In some respects the statement is not new ; we might show that the Greeks themselves made it, and at Acharnai, says Pausanias (1., xxxi. 6) they honour an Ivy-Dionysos ; this identification is also the goal towards which a number of modern investigators have been tending. There has been a general feeling that in order to solve the origins of Dionysos and of Dionysiac worship, we must go behind the vine and the cult of the vine. Miss Harrison tried to do this when, in her Introduction to the Study of Greek Religion, she started the theory that behind the Thracian wine-god, there was a beer-god. With great ingenuity she replaced the Dionysian-goat by spelt (Tragos) and deduced the Dionysian title Bromios from oats (Bromos). Thus we lose the conventional origin of tragedy, the goat-song, and the traditional connection of Dionysos with the Thunder, so far as thunder is implied by one of his most popular titles (Bromios). Miss Harri


The reader will observe that we do not use the word parasite in a modern or scientific sense, but simply to describe one plant that grows on another, the mistletoe which is a true parasite, as well as the vine which is an apparent parasite. To the early botanist the ivy was as much a part of the oak as the mistletoe.

son's theory did not find favour, and she very soon withdrew it, and the four titles which she thought she had explained, Bromios, Braites, Sabazios, and Tragedy. The hypothesis was short-lived, and perhaps it was buried too hastily for decency. Even a hypothesis requires time for a death-certificate. I mean that it had an à priori verisimilitude which commends it ; when one thinks what beer has meant in the history of our own ancestors, and what it means to-day in almost all the tribes of East Africa, it is difficult to see how the latent inspiring principle of the beverage should have escaped some sort of divinisation. After all, there is a subterranean connection between Beer and Bible.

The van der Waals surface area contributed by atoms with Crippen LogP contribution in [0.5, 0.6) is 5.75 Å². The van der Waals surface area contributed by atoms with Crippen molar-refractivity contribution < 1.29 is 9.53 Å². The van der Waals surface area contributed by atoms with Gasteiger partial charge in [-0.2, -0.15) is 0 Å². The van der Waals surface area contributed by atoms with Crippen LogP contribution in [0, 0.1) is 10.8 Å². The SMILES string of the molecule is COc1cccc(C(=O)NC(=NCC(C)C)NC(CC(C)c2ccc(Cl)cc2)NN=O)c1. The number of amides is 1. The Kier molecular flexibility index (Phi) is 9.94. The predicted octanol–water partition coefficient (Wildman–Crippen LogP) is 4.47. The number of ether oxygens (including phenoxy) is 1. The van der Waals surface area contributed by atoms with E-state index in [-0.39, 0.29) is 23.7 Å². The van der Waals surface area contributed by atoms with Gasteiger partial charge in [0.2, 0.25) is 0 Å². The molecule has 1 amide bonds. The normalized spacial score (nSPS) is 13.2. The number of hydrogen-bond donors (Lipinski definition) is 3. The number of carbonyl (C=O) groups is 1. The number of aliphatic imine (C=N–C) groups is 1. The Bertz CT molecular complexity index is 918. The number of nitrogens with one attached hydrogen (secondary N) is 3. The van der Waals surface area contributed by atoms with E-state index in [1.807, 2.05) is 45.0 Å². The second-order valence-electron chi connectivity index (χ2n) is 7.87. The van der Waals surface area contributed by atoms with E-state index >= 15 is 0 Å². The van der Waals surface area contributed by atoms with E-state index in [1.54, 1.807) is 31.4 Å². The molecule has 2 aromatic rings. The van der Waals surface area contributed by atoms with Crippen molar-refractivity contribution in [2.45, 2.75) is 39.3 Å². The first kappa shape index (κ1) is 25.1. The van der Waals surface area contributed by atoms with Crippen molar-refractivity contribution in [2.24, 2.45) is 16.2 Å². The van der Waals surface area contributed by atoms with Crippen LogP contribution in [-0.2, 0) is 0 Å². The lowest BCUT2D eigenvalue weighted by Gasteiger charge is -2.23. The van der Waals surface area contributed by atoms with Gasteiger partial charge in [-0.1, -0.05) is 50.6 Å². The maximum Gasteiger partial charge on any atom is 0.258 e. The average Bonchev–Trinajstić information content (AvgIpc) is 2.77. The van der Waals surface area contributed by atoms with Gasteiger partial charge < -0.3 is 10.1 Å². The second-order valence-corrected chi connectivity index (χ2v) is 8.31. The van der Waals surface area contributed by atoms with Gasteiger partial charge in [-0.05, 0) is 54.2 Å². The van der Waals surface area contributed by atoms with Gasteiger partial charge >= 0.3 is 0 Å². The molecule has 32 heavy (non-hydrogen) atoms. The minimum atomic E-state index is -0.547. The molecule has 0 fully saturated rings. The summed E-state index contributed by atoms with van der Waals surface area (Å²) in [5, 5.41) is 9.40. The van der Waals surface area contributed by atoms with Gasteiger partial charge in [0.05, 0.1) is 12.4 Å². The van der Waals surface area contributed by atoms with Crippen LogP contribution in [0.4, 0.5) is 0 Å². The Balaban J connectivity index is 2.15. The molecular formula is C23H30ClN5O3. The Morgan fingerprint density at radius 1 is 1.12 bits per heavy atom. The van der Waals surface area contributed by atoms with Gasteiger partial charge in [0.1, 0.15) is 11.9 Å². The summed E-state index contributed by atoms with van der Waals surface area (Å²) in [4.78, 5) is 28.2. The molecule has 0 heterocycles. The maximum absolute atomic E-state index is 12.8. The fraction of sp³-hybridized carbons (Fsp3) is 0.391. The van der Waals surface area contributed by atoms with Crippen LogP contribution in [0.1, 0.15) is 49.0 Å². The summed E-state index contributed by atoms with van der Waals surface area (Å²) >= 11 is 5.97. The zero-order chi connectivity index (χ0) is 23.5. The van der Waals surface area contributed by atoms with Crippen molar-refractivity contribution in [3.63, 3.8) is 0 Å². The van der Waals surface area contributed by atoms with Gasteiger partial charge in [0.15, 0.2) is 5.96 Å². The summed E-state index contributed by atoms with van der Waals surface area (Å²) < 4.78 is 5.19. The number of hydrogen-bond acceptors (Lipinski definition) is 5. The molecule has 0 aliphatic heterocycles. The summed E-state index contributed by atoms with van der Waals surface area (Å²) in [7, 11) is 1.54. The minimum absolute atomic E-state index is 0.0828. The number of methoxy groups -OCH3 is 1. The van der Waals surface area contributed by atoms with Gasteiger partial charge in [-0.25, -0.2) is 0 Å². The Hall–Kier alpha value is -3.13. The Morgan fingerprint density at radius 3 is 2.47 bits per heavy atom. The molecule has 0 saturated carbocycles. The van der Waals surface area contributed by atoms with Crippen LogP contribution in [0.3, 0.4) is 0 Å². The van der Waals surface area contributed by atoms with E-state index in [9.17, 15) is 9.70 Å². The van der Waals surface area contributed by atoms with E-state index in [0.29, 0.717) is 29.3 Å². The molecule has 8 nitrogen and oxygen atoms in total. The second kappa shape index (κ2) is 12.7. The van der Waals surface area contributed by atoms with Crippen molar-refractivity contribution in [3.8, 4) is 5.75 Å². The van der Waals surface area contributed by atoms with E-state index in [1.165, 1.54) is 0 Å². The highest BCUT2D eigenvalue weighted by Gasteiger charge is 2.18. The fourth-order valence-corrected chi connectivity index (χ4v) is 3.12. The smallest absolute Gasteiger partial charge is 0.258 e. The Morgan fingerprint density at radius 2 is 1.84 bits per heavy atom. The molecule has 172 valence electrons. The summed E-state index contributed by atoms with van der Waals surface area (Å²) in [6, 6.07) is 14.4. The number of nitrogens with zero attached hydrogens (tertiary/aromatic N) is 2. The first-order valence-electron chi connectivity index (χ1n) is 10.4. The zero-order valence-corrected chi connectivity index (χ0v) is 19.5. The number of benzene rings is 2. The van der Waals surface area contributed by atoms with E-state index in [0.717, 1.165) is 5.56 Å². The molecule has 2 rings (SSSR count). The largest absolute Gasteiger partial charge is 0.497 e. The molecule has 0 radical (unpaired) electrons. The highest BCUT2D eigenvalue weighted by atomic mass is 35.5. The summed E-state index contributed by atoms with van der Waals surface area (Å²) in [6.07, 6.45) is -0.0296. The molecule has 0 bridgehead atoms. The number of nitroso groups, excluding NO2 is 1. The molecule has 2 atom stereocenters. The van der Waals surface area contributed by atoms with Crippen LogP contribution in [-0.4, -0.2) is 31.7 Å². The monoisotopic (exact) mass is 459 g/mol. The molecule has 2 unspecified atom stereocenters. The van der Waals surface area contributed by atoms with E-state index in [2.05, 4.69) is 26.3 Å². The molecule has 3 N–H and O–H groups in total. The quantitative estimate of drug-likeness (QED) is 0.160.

The fact is, however, that neither the beer-hypothesis nor the closely related mead-hypothesis is sufficient to explain Dionysos and his cult, though they may easily have been stages on the way to the recognition of a wine-god. So one of the first steps forward, i.e. backward, is to deny that Dionysos is the equivalent of alcohol. Accordingly Perdrizet said, in his Cultes et Mythes du Pangée? that “primitively the Thracian Dionysos was not a god of wine". He then suggested that Dionysos might be the ivy, but gave the wrong reason, affirming that Dionysos was the god who presided over vegetable life, and for that reason his symbol was the evergreen, whose persistence in the winter attests that the death of nature is only an appearance. This exactly misses the point; Dionysos is not a true vegetation-God; the real reason for the identification of Dionysos

. with the ivy is that the ivy is the thunder, not, in the first instances, the symbol of any vegetable life, whatever vegetable connections may ultimately be developed. Yet, on the other hand, how close Perdrizet came to the identification ! Here is an admirable summary? which he makes of the divinity of the ivy :

“Il est croyable que dans les temps très anciens la lierre passait aux yeux des Thraces pour la résidence de leur divinité, probablement même était-il un de leurs totems : ainsi s'explique que pendant la periode Hellenistique encore, les Dionysiastes se faisaient tatouer au


11.c. p. 64.

21.c. pp. 65, 66. Apparently this is taken from S. Reinach, Cultes, Mythes et Religions, ii. 105: " le lierre, comme le taureau, le chevreau, le faon, est une forme primitive de Dionysos, dont il est resté l'attribut".